August 13th, 2007 – The Immigration and Customs Enforcement ("ICE") Agency of the Department of Homeland Security ("DHS") announced last Friday that its newest regulation - 8 CFR 247a - has been finalized and signed by Secretary Michael Chertoff. The regulation will be published in the Federal Register this week to take effect 30 days from publication. This long-anticipated but highly-controversial regulation will have wide-ranging impact on all U.S. employers in the context of workplace employment authorization verification. Despite its intention to provide a "safe harbor" for employers who follow its provisions, its enforcement can still leave many employers in a catch-22 position.

8 CFR 274a is entitled "Control of Employment of Aliens." It re-defines U.S. employers' "constructive knowledge" in the context of alien employment authorization verification. It requires employers to act and resolve discrepancies between their employee records and governmental records within 30 to 93 days of receipt of official notification from: (1) the Social Security Administration ("SSA") of an employer correction request (more commonly known as a No-Match Letter); or (2) DHS in response to an employer's I-9 completion, verification and/or audit. In comparison to the same rule as proposed last year, deadlines for employer compliance have been extended slightly, but the definition and scope of an employer's "constructive knowledge" has also been widened.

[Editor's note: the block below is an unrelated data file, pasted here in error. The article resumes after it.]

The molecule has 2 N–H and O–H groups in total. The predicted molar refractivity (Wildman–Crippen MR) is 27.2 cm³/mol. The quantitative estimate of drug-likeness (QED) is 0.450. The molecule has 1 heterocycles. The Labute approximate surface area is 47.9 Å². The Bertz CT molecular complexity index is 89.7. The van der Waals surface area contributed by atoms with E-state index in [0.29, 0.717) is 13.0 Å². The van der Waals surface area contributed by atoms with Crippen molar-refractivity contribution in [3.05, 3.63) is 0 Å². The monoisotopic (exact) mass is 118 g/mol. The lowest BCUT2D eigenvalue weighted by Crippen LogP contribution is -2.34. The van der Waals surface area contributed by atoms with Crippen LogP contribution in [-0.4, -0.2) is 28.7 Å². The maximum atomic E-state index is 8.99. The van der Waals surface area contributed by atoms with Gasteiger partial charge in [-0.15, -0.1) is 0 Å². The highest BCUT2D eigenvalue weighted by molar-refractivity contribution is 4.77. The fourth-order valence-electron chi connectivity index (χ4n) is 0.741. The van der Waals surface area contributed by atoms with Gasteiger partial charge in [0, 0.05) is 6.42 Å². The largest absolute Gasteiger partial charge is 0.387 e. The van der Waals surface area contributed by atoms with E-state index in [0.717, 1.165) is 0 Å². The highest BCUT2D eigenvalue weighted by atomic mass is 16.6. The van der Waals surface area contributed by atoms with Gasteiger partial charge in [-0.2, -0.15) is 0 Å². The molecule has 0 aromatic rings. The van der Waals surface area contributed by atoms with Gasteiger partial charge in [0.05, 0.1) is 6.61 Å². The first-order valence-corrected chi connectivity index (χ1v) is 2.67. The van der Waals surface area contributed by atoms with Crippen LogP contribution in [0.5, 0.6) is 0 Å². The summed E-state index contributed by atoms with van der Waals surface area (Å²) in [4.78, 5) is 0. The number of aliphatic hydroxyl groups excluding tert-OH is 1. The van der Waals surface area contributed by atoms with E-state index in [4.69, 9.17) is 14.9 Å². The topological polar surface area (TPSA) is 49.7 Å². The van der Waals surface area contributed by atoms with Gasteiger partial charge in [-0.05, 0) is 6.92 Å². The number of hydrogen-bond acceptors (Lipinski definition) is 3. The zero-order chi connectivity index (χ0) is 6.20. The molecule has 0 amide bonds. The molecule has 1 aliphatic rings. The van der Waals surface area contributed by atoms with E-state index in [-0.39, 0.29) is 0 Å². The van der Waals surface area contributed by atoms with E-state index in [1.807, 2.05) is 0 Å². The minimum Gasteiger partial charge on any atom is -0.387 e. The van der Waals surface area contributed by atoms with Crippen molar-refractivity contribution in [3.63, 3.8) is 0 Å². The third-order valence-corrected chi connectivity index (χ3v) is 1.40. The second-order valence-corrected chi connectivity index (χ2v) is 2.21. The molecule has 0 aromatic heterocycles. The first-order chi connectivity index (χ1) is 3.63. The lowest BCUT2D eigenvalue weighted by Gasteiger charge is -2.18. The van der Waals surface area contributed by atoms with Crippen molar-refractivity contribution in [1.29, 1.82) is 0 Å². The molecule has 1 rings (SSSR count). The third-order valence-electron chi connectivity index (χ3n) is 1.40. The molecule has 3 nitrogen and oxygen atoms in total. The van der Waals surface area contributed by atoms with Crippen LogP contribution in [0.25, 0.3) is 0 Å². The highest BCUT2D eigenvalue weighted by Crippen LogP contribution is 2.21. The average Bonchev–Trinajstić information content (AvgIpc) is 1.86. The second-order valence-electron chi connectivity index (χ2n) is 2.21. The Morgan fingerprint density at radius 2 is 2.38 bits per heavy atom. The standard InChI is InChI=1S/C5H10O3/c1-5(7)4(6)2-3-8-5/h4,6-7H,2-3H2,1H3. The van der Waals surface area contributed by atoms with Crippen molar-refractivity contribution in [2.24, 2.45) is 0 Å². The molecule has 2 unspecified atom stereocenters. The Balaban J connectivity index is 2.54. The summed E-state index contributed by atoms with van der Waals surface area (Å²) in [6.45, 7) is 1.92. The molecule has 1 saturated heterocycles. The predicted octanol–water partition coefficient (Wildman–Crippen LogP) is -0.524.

Under the new regulation, once an employer receives a No-Match Letter from SSA, it has 30 days to internally verify and correct any typographical, transcription, or similar errors; inform the SSA if such errors exist; then verify with SSA that the employee name and SSN assigned, as corrected, now match SSA's records. If the employer cannot locate the source of the no-match error internally, it must confront the employee in question to first ensure that no typographical or clerical error exists, and then ask the affected employee to resolve the discrepancy with the SSA individually and immediately. The employer must inform the affected employee of the date of receipt of the No-Match Letter, and advise the employee that the discrepancy must be resolved within 90 days of that receipt date. If the employer is unable to verify the record correction with SSA within 90 days, it then has only 3 more days to re-verify the I-9 with the employee based on documents un-related to those with the No-Match SSN.

If an employer takes the actions described above within the timeline prescribed, DHS cannot impute "constructive knowledge" of unauthorized alien employment. The regulation will therefore provide the employer with a "safe harbor" from any subsequent DHS audits, fines, or sanctions.

But employers must also balance the intricacies of stricter employment verification procedures with possible discrimination and wrongful termination lawsuits from employees. Furthermore, it is not clear whether SSA is ready for the sudden and additional administrative burden this DHS regulation will bring, or whether 90-days will be enough to clarify all SSN discrepancies. Further, it is unclear how strict adherence to this new regulation will impact states such as California, which expected the relief of a temporary guest worker program and overall immigration reform to be implemented hand-in-hand with these tougher enforcement rules.